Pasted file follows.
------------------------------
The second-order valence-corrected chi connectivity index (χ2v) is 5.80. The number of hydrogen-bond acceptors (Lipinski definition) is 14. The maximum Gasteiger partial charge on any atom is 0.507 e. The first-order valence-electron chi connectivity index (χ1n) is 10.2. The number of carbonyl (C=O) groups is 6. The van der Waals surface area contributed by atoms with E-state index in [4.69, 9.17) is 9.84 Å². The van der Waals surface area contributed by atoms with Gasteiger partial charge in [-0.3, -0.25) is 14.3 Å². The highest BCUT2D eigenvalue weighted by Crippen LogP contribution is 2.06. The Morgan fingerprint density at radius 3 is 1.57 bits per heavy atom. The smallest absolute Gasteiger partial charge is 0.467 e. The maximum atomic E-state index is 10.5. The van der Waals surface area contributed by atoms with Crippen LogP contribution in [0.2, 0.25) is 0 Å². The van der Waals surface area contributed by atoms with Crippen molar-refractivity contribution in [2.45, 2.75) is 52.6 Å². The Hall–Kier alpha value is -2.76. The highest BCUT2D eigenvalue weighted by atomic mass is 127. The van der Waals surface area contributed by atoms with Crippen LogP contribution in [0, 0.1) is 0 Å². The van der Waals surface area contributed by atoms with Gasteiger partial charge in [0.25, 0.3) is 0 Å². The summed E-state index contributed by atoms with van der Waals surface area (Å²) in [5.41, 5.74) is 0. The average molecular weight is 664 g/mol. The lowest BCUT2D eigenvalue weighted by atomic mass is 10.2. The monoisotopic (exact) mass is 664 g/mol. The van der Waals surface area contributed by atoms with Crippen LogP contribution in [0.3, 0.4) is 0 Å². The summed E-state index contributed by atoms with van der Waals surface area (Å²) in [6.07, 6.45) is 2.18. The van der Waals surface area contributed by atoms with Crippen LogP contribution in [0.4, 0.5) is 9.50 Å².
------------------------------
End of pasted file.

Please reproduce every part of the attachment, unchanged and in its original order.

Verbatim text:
The second-order valence-corrected chi connectivity index (χ2v) is 5.80. The number of hydrogen-bond acceptors (Lipinski definition) is 14. The maximum Gasteiger partial charge on any atom is 0.507 e. The first-order valence-electron chi connectivity index (χ1n) is 10.2. The number of carbonyl (C=O) groups is 6. The van der Waals surface area contributed by atoms with E-state index in [4.69, 9.17) is 9.84 Å². The van der Waals surface area contributed by atoms with Gasteiger partial charge in [-0.3, -0.25) is 14.3 Å². The highest BCUT2D eigenvalue weighted by Crippen LogP contribution is 2.06. The Morgan fingerprint density at radius 3 is 1.57 bits per heavy atom. The smallest absolute Gasteiger partial charge is 0.467 e. The maximum atomic E-state index is 10.5. The van der Waals surface area contributed by atoms with Crippen LogP contribution in [0.2, 0.25) is 0 Å². The van der Waals surface area contributed by atoms with Crippen molar-refractivity contribution in [2.45, 2.75) is 52.6 Å². The Hall–Kier alpha value is -2.76. The highest BCUT2D eigenvalue weighted by atomic mass is 127. The van der Waals surface area contributed by atoms with Crippen LogP contribution in [0, 0.1) is 0 Å². The van der Waals surface area contributed by atoms with Gasteiger partial charge in [0.25, 0.3) is 0 Å². The summed E-state index contributed by atoms with van der Waals surface area (Å²) in [5.41, 5.74) is 0. The average molecular weight is 664 g/mol. The lowest BCUT2D eigenvalue weighted by atomic mass is 10.2. The monoisotopic (exact) mass is 664 g/mol. The van der Waals surface area contributed by atoms with Crippen LogP contribution in [0.3, 0.4) is 0 Å². The summed E-state index contributed by atoms with van der Waals surface area (Å²) in [6.07, 6.45) is 2.18. The van der Waals surface area contributed by atoms with Crippen LogP contribution in [0.4, 0.5) is 9.50 Å².